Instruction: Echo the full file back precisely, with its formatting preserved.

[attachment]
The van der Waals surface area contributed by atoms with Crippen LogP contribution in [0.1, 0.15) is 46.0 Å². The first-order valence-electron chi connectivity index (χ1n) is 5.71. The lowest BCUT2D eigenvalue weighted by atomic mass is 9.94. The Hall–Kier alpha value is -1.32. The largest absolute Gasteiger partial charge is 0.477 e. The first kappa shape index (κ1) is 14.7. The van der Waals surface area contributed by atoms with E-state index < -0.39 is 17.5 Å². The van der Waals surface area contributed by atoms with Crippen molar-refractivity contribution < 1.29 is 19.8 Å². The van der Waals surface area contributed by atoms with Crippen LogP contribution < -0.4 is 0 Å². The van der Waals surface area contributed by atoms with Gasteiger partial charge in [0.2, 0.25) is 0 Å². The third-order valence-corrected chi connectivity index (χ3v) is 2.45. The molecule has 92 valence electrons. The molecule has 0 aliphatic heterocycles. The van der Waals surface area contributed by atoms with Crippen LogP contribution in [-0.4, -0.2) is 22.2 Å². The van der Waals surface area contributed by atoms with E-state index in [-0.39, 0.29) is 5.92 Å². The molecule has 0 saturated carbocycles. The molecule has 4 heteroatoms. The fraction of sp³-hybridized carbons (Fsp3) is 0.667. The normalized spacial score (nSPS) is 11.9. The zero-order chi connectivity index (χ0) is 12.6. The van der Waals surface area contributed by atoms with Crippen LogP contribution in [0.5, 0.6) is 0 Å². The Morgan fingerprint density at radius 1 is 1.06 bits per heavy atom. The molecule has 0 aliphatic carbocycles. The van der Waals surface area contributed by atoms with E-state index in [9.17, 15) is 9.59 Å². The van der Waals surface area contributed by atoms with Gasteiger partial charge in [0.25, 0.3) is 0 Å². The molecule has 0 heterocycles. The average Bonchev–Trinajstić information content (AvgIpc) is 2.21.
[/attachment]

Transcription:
The van der Waals surface area contributed by atoms with Crippen LogP contribution in [0.1, 0.15) is 46.0 Å². The first-order valence-electron chi connectivity index (χ1n) is 5.71. The lowest BCUT2D eigenvalue weighted by atomic mass is 9.94. The Hall–Kier alpha value is -1.32. The largest absolute Gasteiger partial charge is 0.477 e. The first kappa shape index (κ1) is 14.7. The van der Waals surface area contributed by atoms with E-state index < -0.39 is 17.5 Å². The van der Waals surface area contributed by atoms with Crippen molar-refractivity contribution < 1.29 is 19.8 Å². The van der Waals surface area contributed by atoms with Crippen LogP contribution < -0.4 is 0 Å². The van der Waals surface area contributed by atoms with Gasteiger partial charge in [0.2, 0.25) is 0 Å². The third-order valence-corrected chi connectivity index (χ3v) is 2.45. The molecule has 92 valence electrons. The molecule has 0 aliphatic heterocycles. The van der Waals surface area contributed by atoms with Crippen LogP contribution in [-0.4, -0.2) is 22.2 Å². The van der Waals surface area contributed by atoms with E-state index in [-0.39, 0.29) is 5.92 Å². The molecule has 0 saturated carbocycles. The molecule has 4 heteroatoms. The fraction of sp³-hybridized carbons (Fsp3) is 0.667. The normalized spacial score (nSPS) is 11.9. The zero-order chi connectivity index (χ0) is 12.6. The van der Waals surface area contributed by atoms with Crippen LogP contribution in [0.5, 0.6) is 0 Å². The Morgan fingerprint density at radius 1 is 1.06 bits per heavy atom. The molecule has 0 aliphatic carbocycles. The van der Waals surface area contributed by atoms with E-state index in [9.17, 15) is 9.59 Å². The van der Waals surface area contributed by atoms with Gasteiger partial charge in [0.25, 0.3) is 0 Å². The molecule has 0 heterocycles. The average Bonchev–Trinajstić information content (AvgIpc) is 2.21.